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What books would be a good Introduction to Objectivism?

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Egosum—
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Have you read any already? Your local public library is likely to have either "The Fountainhead" or "Atlas Shrugged" two of her novels. If you want to start with non-fiction, I would suggest the anthology "The Virtue of Selfishness" (used would be $3 plus shipping from Amazon.)

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Definitely start with The Fountainhead and Atlas Shrugged. Then, once you finish those, move to her non-fiction pieces. Although The Virtue Of Selfishness is quite good (it is one of my favorite books), I recommend you first read For The New Intellectual. It is a very good, pithy essay, wherein Ayn Rand gives a complete, albeit superficial, overview of her philosophy.

Cheers. :thumbsup:

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  • 3 weeks later...

If you just want the philosophy, and are not interested in reading several thousand pages to finish Any Rand's novels, "For the New Intellectual" is a compilation of major philosophical statements taken from her fiction. "The Virtue of Selfishness" is another good choice, as others have mentioned. "Objectivism: The Philosophy of Ayn Rand," while an important book, is somewhat volumous and technical, and perhaps not an ideal starting poitnt.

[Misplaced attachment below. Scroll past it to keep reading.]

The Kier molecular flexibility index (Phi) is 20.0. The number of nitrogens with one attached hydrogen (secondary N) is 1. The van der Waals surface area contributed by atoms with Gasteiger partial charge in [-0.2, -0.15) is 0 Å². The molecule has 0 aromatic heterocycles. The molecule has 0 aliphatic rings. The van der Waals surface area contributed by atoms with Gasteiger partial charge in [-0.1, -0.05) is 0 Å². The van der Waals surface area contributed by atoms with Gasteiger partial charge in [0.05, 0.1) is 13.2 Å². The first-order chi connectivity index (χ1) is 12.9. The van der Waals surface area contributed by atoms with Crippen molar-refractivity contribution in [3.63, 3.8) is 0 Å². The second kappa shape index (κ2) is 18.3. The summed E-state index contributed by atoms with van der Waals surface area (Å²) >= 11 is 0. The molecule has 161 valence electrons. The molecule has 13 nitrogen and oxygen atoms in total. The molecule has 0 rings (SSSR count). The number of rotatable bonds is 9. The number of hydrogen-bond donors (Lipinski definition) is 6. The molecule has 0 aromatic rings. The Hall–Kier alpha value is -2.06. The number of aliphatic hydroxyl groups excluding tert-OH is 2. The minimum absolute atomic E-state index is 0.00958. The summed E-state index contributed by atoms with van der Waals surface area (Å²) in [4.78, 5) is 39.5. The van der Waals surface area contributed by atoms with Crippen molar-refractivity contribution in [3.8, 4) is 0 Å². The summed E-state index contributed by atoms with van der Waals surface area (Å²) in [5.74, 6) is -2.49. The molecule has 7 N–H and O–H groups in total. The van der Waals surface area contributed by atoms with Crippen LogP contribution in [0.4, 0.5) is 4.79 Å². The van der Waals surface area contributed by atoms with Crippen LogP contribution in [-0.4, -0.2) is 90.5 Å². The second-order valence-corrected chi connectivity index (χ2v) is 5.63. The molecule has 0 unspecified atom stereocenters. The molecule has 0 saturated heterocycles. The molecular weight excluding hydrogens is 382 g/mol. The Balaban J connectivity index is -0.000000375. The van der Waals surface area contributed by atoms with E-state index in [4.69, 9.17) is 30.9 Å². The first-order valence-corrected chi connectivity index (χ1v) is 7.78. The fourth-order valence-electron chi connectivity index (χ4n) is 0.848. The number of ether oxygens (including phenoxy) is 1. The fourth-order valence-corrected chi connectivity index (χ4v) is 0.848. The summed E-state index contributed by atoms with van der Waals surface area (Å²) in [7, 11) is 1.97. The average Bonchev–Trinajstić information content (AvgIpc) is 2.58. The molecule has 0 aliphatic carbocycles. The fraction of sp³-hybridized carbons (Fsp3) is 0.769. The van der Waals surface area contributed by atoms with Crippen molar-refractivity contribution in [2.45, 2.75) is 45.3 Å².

Edited by Brian Gates
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FTNI was my very first exposure to Objectivism, and as I look back on it, I think the title essay might not be a very good first exposure, it discusses a lot of philosophical history more than it discusses Objectivism--but the excerpts definitely are.

OPAR might work for someone who knows they are interested in the philosophy... e.g., a philosophy major.

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OPAR might work for someone who knows they are interested in the philosophy... e.g., a philosophy major.

Andrew Bernstein's Objectivism in One Lesson is a short, solid introduction to the essentials of Objectivism. The main benefit it provides over Rand's own essays -- and it shares this with Peikoff's Objectivism -- is the presentation of the overall structure of the philosophy. Rand's essays, while brilliant and foundational, are often scattershot. Discussions of important issues are found in odd places, and the reader is left with the difficult task of tying it all together himself. (Two examples: Rand's best discussion of the objective theory of value is in her essay "What is Capitalism?", and her best discussion of the factual basis of justice is in the chapter on definitions in Introduction to Objectivist Epistemology.) Getting the integrated view is important. Objectivism really is a system; understanding and applying the ethical and political principles is really not possible without grasping how they flow from and relate to the metaphysical and epistemological ones.

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